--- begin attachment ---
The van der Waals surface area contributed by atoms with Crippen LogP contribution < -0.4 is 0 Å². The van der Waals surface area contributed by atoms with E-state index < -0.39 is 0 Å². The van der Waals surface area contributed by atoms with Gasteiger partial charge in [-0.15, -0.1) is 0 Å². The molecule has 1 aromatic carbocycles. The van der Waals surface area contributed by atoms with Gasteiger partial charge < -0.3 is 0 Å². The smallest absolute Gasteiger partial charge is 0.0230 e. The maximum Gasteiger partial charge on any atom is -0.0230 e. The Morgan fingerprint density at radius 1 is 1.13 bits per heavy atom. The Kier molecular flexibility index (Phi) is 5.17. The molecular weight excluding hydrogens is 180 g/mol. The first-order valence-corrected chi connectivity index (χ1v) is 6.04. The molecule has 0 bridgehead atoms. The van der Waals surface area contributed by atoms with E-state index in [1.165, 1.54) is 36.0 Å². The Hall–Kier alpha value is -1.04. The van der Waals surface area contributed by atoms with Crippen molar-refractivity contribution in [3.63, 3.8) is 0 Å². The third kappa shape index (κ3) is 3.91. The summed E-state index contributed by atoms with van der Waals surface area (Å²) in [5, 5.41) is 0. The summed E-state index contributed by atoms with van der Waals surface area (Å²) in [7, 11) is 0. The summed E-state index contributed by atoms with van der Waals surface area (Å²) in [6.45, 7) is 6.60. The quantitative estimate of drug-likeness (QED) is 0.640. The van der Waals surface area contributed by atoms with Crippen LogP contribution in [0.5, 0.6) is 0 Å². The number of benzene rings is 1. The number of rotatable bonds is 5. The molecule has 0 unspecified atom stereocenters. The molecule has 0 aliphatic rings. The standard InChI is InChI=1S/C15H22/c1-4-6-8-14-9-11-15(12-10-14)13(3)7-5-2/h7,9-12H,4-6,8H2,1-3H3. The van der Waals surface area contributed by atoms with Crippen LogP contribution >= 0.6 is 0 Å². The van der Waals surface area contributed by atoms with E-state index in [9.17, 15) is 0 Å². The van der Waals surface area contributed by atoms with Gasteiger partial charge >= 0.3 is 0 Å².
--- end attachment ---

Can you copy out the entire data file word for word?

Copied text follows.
The van der Waals surface area contributed by atoms with Crippen LogP contribution < -0.4 is 0 Å². The van der Waals surface area contributed by atoms with E-state index < -0.39 is 0 Å². The van der Waals surface area contributed by atoms with Gasteiger partial charge in [-0.15, -0.1) is 0 Å². The molecule has 1 aromatic carbocycles. The van der Waals surface area contributed by atoms with Gasteiger partial charge < -0.3 is 0 Å². The smallest absolute Gasteiger partial charge is 0.0230 e. The maximum Gasteiger partial charge on any atom is -0.0230 e. The Morgan fingerprint density at radius 1 is 1.13 bits per heavy atom. The Kier molecular flexibility index (Phi) is 5.17. The molecular weight excluding hydrogens is 180 g/mol. The first-order valence-corrected chi connectivity index (χ1v) is 6.04. The molecule has 0 bridgehead atoms. The van der Waals surface area contributed by atoms with E-state index in [1.165, 1.54) is 36.0 Å². The Hall–Kier alpha value is -1.04. The van der Waals surface area contributed by atoms with Crippen molar-refractivity contribution in [3.63, 3.8) is 0 Å². The third kappa shape index (κ3) is 3.91. The summed E-state index contributed by atoms with van der Waals surface area (Å²) in [5, 5.41) is 0. The summed E-state index contributed by atoms with van der Waals surface area (Å²) in [7, 11) is 0. The summed E-state index contributed by atoms with van der Waals surface area (Å²) in [6.45, 7) is 6.60. The quantitative estimate of drug-likeness (QED) is 0.640. The van der Waals surface area contributed by atoms with Crippen LogP contribution in [0.5, 0.6) is 0 Å². The number of benzene rings is 1. The number of rotatable bonds is 5. The molecule has 0 unspecified atom stereocenters. The molecule has 0 aliphatic rings. The standard InChI is InChI=1S/C15H22/c1-4-6-8-14-9-11-15(12-10-14)13(3)7-5-2/h7,9-12H,4-6,8H2,1-3H3. The van der Waals surface area contributed by atoms with Crippen LogP contribution >= 0.6 is 0 Å². The van der Waals surface area contributed by atoms with E-state index in [9.17, 15) is 0 Å². The van der Waals surface area contributed by atoms with Gasteiger partial charge >= 0.3 is 0 Å².